Determining Rights versus Wrong
Mass shootings, racial hatred, social injustice, incivility, fraud, and White Supremacy are just a few of the examples of the moral decay in America. These extremes forms of behavior have occurred because of a decline in morality and ethical behavior. Morality is the system through which we determine right and wrong conduct – i.e., the guide to good or right conduct. Moral theory describes how people, in their everyday actions and judgments, make decisions about right and wrong. Ethical behavior is a set of standards such as those embodied in a code of ethics.
Morals are the prevailing standards of behavior that enable people to live cooperatively in groups as it provides guidelines for behavior. Morality often requires that people sacrifice their own short-term interests for the benefit of society. A good example is to forego personal wealth to help others in need. A corporation acts morally when it foregoes profits to act in a socially responsible way.
One of the problems with the way we define morality today is for most people it depends on subjectivism. In other words, individuals define what is moral and immoral for themselves in their own unique situation. There are no commonly accepted standards of behavior.
This objective standard of right vs. wrong creates a lot of the problems in society. It means that what is good or bad for one person can differ from what it is for another. One person may think that lying to get ahead is good for personal reasons while another says it is bad because it compromises the trust others place in us. How can we learn to live together in such an environment?
Objectivism can create all sorts of problems such as stealing something or destroying personal property and then justifying it, under the circumstances, as looters have done when the opportunity presents itself -- perhaps due to perceived social injustice.
Some say the moral decay is attributable to a decline in religious attendance. According to a survey by Statista, the decline in religious attendance at churches and synagogues are at least partly to blame. The survey results for 2020 are as follows: Attend every week (24%); Attend almost once a week (9%); Attend about once a month (11%); Attend seldomly (25%); Never attend (29%); and No opinion (2%). According to a recent Gallup Poll, less than one-half (47%) of U.S. adults report belonging to a church, synagogue, or mosque.
Some will say that secular humanism has replace religiosity for many Americans. It means most people are nonreligious, espousing no belief in a realm or beings imagined transcending ordinary experience. Secular humanism is not as broad as atheism, which concerns only the nonexistence of god or the supernatural. It also holds that there is a lot more to life than religiosity.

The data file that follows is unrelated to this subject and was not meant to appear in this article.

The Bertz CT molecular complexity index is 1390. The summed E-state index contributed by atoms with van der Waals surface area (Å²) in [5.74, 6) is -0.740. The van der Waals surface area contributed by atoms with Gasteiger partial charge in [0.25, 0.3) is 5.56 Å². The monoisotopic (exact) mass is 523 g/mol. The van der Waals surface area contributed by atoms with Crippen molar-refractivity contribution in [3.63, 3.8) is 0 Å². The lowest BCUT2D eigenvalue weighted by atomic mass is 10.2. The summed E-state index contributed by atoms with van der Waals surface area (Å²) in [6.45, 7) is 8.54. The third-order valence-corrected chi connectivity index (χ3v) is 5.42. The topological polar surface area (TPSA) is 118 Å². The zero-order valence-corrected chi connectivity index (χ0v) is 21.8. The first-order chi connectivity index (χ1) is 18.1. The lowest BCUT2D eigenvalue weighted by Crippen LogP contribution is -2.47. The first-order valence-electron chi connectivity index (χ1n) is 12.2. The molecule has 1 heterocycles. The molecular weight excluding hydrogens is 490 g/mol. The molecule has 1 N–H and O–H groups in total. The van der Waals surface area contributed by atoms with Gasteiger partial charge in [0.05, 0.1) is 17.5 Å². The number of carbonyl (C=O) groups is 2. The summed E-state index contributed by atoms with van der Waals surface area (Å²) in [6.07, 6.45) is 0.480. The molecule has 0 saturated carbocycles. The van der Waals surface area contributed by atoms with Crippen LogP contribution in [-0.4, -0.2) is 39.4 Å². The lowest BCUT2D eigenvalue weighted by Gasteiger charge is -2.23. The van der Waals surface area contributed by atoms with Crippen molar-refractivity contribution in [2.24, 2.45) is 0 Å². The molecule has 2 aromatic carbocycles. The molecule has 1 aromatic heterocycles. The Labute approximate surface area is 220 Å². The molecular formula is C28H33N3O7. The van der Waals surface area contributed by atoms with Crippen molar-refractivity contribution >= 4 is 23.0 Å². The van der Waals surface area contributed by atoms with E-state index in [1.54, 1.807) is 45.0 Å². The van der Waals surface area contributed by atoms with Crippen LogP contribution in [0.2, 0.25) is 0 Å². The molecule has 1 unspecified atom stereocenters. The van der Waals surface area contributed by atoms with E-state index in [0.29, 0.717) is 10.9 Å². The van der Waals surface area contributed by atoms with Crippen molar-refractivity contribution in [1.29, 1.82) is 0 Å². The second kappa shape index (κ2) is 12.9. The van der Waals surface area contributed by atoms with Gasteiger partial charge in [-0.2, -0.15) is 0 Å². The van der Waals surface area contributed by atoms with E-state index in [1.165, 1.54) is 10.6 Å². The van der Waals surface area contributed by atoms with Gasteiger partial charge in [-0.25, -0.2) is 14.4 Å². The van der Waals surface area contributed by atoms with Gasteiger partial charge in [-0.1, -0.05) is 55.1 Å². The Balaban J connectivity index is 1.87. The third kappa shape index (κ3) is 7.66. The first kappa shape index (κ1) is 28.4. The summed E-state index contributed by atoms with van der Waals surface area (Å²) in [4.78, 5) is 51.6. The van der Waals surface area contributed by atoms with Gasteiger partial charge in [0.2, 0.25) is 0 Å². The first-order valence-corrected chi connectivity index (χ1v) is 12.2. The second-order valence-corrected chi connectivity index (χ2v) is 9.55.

Secular humanism addresses the values, meaning, and identity in life and to that extent create standards for ethical behavior. It is a comprehensive guide to moral action that defines one’s lifestance. It is a way of being and a guide to action for a good person. So, secular humanists will say they are just as moral as the next person who is religious but are guided by an external set of standards of behavior.
The problem with humanism as the sole source of morality is it relies more on a subjective determination of right versus wrong. Each person can define right and wrong for themselves. As a result, there are no commonly accepted standards of behavior for all of society.
The issue is whether a person can be moral but not be religious. The obvious answer is ‘yes.’
I believe a person can be ethical and humanistic. After all, humanism does require a standard of behavior that treats everyone as a human being with certain rights, although the rights are not defined by religion but a course of conduct such as an external code of ethics. What is lacking is a higher power to whom we are accountable for our actions beyond ourselves.
You may recall the mantra of the 1990s: “What Would Jesus Do?” While it refers specifically to Christianity, it is applicable to Judaism (“What does God demand, or the Bible require?”) and for Muslims (“What would Allah do, or the Koran require?”). These are guides to action and a system of accountability for one’s actions.
Can we reverse the decline in morality? Yes, but I do not see that happening in society today. We are a fractured nation, divided into separate camps of right and wrong. The standard of behavior increasingly has been as defined by the ‘cancel culture.’ Behavior is determined by one person or a group of people with similar beliefs. Go against the mainstream and you may be shunned by a segment of society and skewered on social media. Go against the prevailing norms of the cancel culture and you, too, may be canceled.
It does not matter whether you have committed the offensive action recently or in the distant past. The problem is none of us are safe anymore.
Posted by Dr. Steven Mintz, The Ethics Sage, on April 6, 2021. You can sign up for his newsletter and learn more about his activities at: https://www.stevenmintzethics.com/. Follow him on Facebook at: https://www.facebook.com/StevenMintzEthics and on Twitter at: https://twitter.com/ethicssage.